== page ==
Water buffalo 
(Bubalus arnee)

Water Buffalo, Kaziranga National Park, India (Christy Williams)

Other names: Asian Buffalo, Asiatic Buffalo, Indian Buffalo, Indian Water Buffalo, Water Buffalo, Wild Asian Buffalo, and Wild Water Buffalo.1



Population estimate

During the Pleistocene era the genus Bubalus was widely distributed throughout Europe and Southern Asia. As the climate became drier, the genus was limited to the Indian subcontinent, mainland South East Asia, and some South East Asian islands.2,3,4 Remnant populations are thought to exist at single sites in southern Nepal, southern Bhutan, western Thailand, eastern Cambodia, and northern Myanmar, and at several sites in India.1

Distribution and habitat preference


The water buffalo is also believed to be extinct in Bangladesh, Peninsular Malaysia, and on the islands of Sumatra, Java, and Borneo. The domestic form (B. bubalis) occurs as feral and domesticated populations worldwide.5

Water buffaloes, as their common name suggests, are tied to the availability or water.1 Historically, their preferred habitats were low-lying alluvial grasslands and their surrounds, with riparian forests and woodlands also suitable habitat.6,7,8 In Indochina the species inhabited the lowland areas dominated by deciduous forests and with a marked dry season, where it apparently used small pools and marshes, in addition to the permanently flowing rivers.9 Free ranging domestic animals continue to live in this way, and in such areas buffalo retreat to the vicinities of larger more permanent water bodies during the height of the dry season, and move widely through forests at other times of the year.10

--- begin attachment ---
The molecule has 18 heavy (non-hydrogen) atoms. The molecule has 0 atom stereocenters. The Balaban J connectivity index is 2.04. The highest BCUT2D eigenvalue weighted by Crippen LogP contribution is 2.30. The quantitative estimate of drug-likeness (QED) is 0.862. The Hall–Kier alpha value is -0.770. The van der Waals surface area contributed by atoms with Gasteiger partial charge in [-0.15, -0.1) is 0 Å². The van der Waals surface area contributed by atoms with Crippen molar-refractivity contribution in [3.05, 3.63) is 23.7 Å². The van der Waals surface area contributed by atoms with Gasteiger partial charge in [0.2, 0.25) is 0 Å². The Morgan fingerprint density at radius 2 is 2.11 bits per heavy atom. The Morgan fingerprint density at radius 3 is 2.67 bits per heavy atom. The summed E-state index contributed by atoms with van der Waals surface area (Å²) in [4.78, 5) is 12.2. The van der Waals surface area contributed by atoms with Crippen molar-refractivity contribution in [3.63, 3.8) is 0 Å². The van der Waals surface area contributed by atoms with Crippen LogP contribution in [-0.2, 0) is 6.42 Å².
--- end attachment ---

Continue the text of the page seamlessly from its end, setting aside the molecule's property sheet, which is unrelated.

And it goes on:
Before the decline in wild water buffaloes, they would make long distance movements with season, and were known to travel as far as 225km.11,12 Their upper elevational limit is difficult to ascertain, although they certainly occur down at sea level. This possibly relates to a need for level land rather than a preference for lower elevations.1

Domestication of wild water buffalo began approximately 5,000 years ago.14